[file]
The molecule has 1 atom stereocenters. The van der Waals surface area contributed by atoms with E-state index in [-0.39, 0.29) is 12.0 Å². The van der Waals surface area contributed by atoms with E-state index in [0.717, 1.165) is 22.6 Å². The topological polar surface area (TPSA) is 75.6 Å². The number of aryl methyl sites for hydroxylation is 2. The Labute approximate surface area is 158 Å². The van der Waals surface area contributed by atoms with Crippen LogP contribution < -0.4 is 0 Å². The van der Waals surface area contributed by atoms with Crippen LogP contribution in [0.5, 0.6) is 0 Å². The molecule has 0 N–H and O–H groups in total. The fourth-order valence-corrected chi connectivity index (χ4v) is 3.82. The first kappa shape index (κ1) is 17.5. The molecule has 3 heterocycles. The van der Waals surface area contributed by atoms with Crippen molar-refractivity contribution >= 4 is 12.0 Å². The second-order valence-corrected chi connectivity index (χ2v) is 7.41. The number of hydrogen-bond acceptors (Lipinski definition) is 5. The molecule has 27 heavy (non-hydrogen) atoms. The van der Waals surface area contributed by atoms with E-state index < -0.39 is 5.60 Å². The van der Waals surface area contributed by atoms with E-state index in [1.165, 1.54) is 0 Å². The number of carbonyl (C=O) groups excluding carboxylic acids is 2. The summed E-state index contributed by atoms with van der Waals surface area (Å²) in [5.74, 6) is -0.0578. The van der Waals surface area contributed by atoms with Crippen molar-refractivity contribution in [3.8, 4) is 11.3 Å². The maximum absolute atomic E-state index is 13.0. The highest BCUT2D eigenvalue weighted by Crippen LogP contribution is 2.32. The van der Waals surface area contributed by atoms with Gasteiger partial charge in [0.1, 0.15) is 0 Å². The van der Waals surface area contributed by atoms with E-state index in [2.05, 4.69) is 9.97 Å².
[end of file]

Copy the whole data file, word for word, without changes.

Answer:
The molecule has 1 atom stereocenters. The van der Waals surface area contributed by atoms with E-state index in [-0.39, 0.29) is 12.0 Å². The van der Waals surface area contributed by atoms with E-state index in [0.717, 1.165) is 22.6 Å². The topological polar surface area (TPSA) is 75.6 Å². The number of aryl methyl sites for hydroxylation is 2. The Labute approximate surface area is 158 Å². The van der Waals surface area contributed by atoms with Crippen LogP contribution < -0.4 is 0 Å². The van der Waals surface area contributed by atoms with Crippen LogP contribution in [0.5, 0.6) is 0 Å². The molecule has 0 N–H and O–H groups in total. The fourth-order valence-corrected chi connectivity index (χ4v) is 3.82. The first kappa shape index (κ1) is 17.5. The molecule has 3 heterocycles. The van der Waals surface area contributed by atoms with Crippen molar-refractivity contribution >= 4 is 12.0 Å². The second-order valence-corrected chi connectivity index (χ2v) is 7.41. The number of hydrogen-bond acceptors (Lipinski definition) is 5. The molecule has 27 heavy (non-hydrogen) atoms. The van der Waals surface area contributed by atoms with E-state index < -0.39 is 5.60 Å². The van der Waals surface area contributed by atoms with E-state index in [1.165, 1.54) is 0 Å². The number of carbonyl (C=O) groups excluding carboxylic acids is 2. The summed E-state index contributed by atoms with van der Waals surface area (Å²) in [5.74, 6) is -0.0578. The van der Waals surface area contributed by atoms with Crippen molar-refractivity contribution in [3.8, 4) is 11.3 Å². The maximum absolute atomic E-state index is 13.0. The highest BCUT2D eigenvalue weighted by Crippen LogP contribution is 2.32. The van der Waals surface area contributed by atoms with Gasteiger partial charge in [0.1, 0.15) is 0 Å². The van der Waals surface area contributed by atoms with E-state index in [2.05, 4.69) is 9.97 Å².